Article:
FIG. 7 shows a possibility to change the color hue of the luminous fields in the vehicle as desired, depending on the wishes of the passengers. For this purpose, an electroluminescent foil 19 a is used which has a foil-like support 47 for front electrodes 48 and back electrodes 49 as well as for different luminous substances R. G, B. Layers of the luminous substances which are comprised of phosphor colors are printed as fields (R, G, B) alternatingly onto the front electrodes 48 positioned on the foil support 47. The front and back electrodes 48, 49 are printed onto the foil support 47 in a right angle crossed arrangement. Depending on which ones of the front and back electrode rows are triggered, corresponding color points 50 will be illuminated. In FIG. 7, an example is illustrated showing the front electrodes 48 m and the back electrode 49 n being triggered. Accordingly, the color point 50 is illuminated. Depending on the selection of the electrodes 48, 49 to be triggered, different color points can be illuminated. Since the color points are designed to produce different colors R (red), G (green) and B (blue), it is possible to select the color hue when switching on the respective luminous field.
When an electroluminescent foil is used for the luminous field, the electrodes 48, 49 are separated from one another by an insulation. However, when a light-emitting polymer foil is used for the luminous field, an insulation between the electrodes can be eliminated.
FIG. 8 shows in an exemplary manner that the luminous substances R, G, B are no longer strip-shaped but are printed in the form of discrete luminous substance fields or dots onto the front electrode 48. The front electrode 48, in contrast to the embodiment of FIG. 7, is no longer strip-shaped but has an areal (sheet or web-like) configuration arranged on the foil support 47. The color fields or dots R, G, B are printed onto this front electrode 48. A back electrode 49 is provided on each color dot R, G, B, advantageously in a congruent arrangement relative to the color dots. The color dots have differently colored phosphor colors. An insulation is provided between the color dots R, G, B and the back electrodes 49 and is advantageously formed areally as a sheet or web extending across all of the color dots. However, the insulator can also be applied according to the pattern of the colored dots. As schematically illustrated in FIG. 8, the color dots R, G, B of identical color are connected to one another by a common electrical line 51, 52, 53.
FIG. 9 shows in an exemplary manner how the color hue of the luminous fields can be changed continuously from red to blue via white. For this purpose, three converters 54 through 56, correlated with the color fields R, G, B, are triggered. The converters 54 through 56 are connected to a mixer 57 which, according to the desired color hue of the respective luminous field, sends pulse width modulated signals 59 through 61 to the converters 54 to 56. The converters 54 through 56 can be embodied in accordance with the previous embodiment and can be active or passive converters. By means of the converters 54 through 56, the respective electrodes 48, 49 are triggered so that the desired color fields R, G, B are illuminated. At the input terminal of the mixer 57, an input signal 58 is received that is initiated by the passenger or driver of the vehicle. For example, on the dashboard of the vehicle a turn knob (switch) may be provided and by turning it the desired color hue of the illuminated luminous fields can be adjusted. Depending on the position of this switch, the converters 54 through 56 are triggered in a corresponding ratio by means of the mixer 57 so that, for example, the red color field R is supplied with 40%, the green color field G with 30%, and the blue color field B with 30% of the total current. In this way, the color hue can be adjusted continuously from red to blue via white.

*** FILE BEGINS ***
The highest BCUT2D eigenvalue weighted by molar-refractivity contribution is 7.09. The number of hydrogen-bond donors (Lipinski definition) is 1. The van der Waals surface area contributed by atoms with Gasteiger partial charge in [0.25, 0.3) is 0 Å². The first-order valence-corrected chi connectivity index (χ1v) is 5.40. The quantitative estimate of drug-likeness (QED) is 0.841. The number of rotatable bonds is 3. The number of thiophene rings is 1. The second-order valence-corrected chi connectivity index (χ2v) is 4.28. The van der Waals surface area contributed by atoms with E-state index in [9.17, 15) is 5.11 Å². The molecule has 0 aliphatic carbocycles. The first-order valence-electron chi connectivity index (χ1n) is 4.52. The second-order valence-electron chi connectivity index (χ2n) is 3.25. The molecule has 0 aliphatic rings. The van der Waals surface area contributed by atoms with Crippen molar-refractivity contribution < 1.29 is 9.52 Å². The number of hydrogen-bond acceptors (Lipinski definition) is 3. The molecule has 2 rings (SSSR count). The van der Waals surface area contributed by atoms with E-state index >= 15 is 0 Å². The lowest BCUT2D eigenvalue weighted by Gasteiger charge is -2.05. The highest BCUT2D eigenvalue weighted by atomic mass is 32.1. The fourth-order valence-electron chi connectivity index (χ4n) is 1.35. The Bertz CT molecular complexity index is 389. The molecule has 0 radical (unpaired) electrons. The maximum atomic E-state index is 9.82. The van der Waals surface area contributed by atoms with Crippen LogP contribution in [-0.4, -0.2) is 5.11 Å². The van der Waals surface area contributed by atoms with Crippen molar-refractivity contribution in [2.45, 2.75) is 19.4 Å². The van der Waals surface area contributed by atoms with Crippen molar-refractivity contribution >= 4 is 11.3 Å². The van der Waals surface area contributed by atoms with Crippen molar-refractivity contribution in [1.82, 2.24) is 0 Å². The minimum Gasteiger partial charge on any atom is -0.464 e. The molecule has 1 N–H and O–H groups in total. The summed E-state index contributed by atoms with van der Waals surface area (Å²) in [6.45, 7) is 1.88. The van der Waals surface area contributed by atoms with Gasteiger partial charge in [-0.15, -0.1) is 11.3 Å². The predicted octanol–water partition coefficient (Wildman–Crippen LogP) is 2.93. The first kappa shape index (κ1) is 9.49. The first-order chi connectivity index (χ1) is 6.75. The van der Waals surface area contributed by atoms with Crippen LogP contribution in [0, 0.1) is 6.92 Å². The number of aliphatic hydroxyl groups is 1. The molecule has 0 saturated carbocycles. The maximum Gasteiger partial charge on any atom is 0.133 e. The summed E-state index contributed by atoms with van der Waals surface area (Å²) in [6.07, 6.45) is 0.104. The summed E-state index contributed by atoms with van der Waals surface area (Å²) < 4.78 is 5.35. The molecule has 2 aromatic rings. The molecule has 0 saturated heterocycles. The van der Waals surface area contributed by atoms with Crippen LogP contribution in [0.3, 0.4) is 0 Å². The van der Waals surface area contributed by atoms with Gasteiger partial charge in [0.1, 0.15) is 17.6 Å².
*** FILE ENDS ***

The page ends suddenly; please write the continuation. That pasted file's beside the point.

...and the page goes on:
In other respects, the circuit according to FIG. 9 is identical to that disclosed in connection with FIGS. 1 through 6.
The passenger of the vehicle can adjust any desired color hue between red and blue upon using the electroluminescent foils 19 a. It is possible to configure only individual ones of the luminous fields in the vehicle such that they are illuminated in different color hues.
While specific embodiments of the invention have been shown and described in detail to illustrate the inventive principles, it will be understood that the invention may be embodied otherwise without departing from such principles.
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|U.S. Classification||362/488, 313/512, 362/84, 362/490, 362/231|
|International Classification||B60Q3/02, G09F13/22, B60Q3/00|
|Cooperative Classification||G09F2013/227, B60Q3/0293, B60Q3/001, B60Q3/0283, G09F13/22|
|European Classification||B60Q3/00A, G09F13/22, B60Q3/02R, B60Q3/02N2|
|May 19, 2000||AS||Assignment|
Owner name: REITTER & SCHEFENACKER GMBH & CO. KG, GERMANY
Free format text: ASSIGNMENT OF ASSIGNORS INTEREST;ASSIGNORS:ZIMMERMANN, WERNER;WAGNER, DAG;REEL/FRAME:010813/0652
Effective date: 20000505
|Jan 21, 2003||AS||Assignment|
Owner name: SCHEFENACKER VISION SYSTEMS GERMANY GMBH & CO. KG,
Free format text: CHANGE OF NAME;ASSIGNOR:REITTER & SCHEFENACKER GMBH & CO. KG;REEL/FRAME:013675/0905
Effective date: 20020327
|Jun 22, 2006||FPAY||Fee payment|
Year of fee payment: 4
|Sep 20, 2010||REMI||Maintenance fee reminder mailed|
|Feb 11, 2011||LAPS||Lapse for failure to pay maintenance fees|
|Apr 5, 2011||FP||Expired due to failure to pay maintenance fee|
Effective date: 20110211